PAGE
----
I always enjoy when History presents us with unexpected curveballs. Blindsided, our perceptions get challenged and the present, as well as the past, can be illumined even by so-called unimportant aspects of civilization.
One of those unusual bits of flotsam for me are toilets.
Anyone who studies History will ruminate on the question, “What part of the past would you like to live in?” It usually draws interesting responses from students. But mention the lack of indoor plumbing and most anyone gets drawn right back into the present.
Flush toilets have a longer history than we might assume. Their mass production took until the late 19th or early 20th century. When we consider the infrastructure needed, like piping, drainage systems, and so on, this should not surprise us. But the flush toilet existed long before in limited use, possibly even in ancient Minoan civilization. In the modern era, we know that Tudor England developed the flush toilet, and Eilzabeth I had the chance of using a private one herself.
But she didn’t want to.
According to curator and author Lucy Worsley, Elizabeth’s preference for the chamber pot had to do with her concept of royalty. She would not flee like some subject to the almighty toilet, the toilet would answer to her — in the form of a servant or two carrying the appropriate accoutrements. To go “to” the bathroom offended her sense of royal dignity.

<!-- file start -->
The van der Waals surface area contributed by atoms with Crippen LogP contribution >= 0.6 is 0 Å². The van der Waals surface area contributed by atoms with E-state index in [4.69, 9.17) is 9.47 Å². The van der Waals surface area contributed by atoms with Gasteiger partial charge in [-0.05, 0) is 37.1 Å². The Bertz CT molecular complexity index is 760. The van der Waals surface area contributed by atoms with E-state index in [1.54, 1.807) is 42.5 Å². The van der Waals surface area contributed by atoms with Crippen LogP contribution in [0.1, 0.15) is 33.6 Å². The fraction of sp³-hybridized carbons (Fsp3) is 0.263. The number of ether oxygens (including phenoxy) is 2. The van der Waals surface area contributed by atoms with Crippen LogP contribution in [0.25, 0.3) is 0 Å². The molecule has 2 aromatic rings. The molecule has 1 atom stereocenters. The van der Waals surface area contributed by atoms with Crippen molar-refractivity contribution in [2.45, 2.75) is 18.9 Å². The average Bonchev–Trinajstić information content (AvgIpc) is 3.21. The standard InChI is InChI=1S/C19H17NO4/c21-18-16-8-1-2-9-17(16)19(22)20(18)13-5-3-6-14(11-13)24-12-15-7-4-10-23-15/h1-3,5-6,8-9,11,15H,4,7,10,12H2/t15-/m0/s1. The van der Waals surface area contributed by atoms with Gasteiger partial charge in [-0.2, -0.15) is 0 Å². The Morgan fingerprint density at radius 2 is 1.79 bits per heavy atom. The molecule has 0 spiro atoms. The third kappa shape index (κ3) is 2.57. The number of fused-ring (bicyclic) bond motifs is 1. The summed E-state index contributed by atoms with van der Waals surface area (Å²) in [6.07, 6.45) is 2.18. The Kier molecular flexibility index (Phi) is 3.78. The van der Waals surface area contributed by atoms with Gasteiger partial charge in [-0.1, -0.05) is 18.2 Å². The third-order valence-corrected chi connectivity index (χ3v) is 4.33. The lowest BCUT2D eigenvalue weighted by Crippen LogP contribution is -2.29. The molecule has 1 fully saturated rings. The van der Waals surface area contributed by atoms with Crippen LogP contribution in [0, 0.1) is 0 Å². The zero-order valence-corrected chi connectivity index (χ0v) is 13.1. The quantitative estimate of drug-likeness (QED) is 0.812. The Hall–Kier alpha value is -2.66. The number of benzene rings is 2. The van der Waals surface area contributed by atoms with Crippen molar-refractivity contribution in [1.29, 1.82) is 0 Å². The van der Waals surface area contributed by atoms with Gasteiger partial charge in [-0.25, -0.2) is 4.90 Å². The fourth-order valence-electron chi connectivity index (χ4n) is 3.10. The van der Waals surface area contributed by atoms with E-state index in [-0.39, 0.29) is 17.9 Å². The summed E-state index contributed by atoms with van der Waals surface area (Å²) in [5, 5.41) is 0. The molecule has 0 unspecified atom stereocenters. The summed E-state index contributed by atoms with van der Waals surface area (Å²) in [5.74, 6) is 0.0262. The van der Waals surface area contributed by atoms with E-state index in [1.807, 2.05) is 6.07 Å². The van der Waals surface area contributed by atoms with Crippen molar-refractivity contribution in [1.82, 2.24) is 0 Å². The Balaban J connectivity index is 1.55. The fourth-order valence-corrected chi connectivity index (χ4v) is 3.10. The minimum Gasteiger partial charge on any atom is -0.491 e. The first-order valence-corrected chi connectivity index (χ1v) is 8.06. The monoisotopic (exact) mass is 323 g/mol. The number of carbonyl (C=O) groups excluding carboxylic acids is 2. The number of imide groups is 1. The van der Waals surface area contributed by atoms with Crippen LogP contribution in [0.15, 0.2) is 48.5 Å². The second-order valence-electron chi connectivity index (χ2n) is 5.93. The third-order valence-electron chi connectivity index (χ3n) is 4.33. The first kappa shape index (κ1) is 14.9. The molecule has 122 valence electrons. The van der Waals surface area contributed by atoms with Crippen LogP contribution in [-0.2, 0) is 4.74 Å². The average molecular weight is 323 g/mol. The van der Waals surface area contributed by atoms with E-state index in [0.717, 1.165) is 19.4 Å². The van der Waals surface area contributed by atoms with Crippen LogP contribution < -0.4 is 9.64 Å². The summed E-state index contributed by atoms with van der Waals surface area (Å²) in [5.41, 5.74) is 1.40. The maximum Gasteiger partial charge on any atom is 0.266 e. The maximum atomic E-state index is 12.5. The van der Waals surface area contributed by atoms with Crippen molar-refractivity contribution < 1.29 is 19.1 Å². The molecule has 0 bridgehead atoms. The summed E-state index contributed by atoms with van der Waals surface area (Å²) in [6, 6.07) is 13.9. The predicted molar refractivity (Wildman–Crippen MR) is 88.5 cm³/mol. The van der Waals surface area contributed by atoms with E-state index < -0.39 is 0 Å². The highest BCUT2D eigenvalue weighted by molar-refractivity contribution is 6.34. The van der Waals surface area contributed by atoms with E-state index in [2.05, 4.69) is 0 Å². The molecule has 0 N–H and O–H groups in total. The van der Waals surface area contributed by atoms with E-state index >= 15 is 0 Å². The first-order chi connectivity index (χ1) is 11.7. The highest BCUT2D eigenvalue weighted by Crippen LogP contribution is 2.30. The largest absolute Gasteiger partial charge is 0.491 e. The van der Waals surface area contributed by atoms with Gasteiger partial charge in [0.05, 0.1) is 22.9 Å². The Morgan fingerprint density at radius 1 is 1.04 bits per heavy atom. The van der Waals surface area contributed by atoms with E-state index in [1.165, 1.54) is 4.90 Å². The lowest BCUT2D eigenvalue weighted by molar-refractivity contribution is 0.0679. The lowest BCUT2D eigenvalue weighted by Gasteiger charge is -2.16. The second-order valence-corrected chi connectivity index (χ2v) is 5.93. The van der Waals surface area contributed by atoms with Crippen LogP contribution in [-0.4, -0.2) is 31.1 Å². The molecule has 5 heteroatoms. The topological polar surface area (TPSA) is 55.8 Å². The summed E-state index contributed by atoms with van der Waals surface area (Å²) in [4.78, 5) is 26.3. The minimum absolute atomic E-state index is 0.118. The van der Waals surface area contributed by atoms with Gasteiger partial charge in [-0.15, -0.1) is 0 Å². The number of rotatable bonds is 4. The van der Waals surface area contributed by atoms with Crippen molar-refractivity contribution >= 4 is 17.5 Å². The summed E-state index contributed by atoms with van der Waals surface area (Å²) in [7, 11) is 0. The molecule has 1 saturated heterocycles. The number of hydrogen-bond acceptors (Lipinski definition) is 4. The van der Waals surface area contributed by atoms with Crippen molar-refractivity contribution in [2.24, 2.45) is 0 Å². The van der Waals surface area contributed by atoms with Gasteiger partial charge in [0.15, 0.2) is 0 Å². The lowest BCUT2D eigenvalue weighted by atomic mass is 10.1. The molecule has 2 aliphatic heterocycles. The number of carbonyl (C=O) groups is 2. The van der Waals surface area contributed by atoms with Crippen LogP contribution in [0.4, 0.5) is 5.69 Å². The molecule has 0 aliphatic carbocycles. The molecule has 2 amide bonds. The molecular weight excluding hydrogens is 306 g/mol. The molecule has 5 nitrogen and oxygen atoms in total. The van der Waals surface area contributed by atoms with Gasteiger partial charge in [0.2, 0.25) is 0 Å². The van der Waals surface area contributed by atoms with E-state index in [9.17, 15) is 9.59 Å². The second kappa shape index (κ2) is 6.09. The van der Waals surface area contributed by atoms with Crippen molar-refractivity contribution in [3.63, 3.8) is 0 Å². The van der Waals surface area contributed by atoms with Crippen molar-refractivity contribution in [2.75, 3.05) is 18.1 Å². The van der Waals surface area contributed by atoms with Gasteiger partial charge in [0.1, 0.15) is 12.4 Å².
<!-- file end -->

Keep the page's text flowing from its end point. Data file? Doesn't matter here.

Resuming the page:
Who today would choose a chamber pot while others hovered nearby over a private flush toilet? Had I heard half of the story without the ending, I would assume that Elizabeth would have claimed the new invention as an “executive privilege,” much like some Executive Washrooms today.
Elizabeth’s actions have echoes in Lyndon Johnson, who according to Robert Caro, used to make his aides follow him to the bathroom when he became a congressman. This likely had little to do with his desire to continue to conduct their business (no matter the nature of his business in the john), and served more as a way to demonstrate his power and provide a loyalty test.
But most of the time, I’m sure Johnson chose to be by himself.
Not all societies insisted even on relative privacy when it came to bodily functions. The Romans, for example, had no qualms about sharing space in what we would consider to be an intimate moment, as this public restroom makes clear:
I believe strongly in the uniformity of human nature. History makes no sense without this bedrock truth applied to it. However, I do think that a study of bathrooms reveals in a small way how the “geography” of a time and place and its context relative to other priorities, impacts other values we may have. Human nature has an unalterable core but our values may be fungible at the periphery.
We need not think that Queen Elizabeth or the Romans placed no value on privacy. Rather, in their hierarchy of values, privacy did not occupy the pride of place it does for many Americans today. Queen Elizabeth valued her sense of royal imperium more than privacy. The Romans valued community more than privacy. They could easily have erected barriers in their mini-stalls of they wanted to.
For the record — I have no problem serving as an apologist for the “Privacy” camp and advocating for indoor plumbing.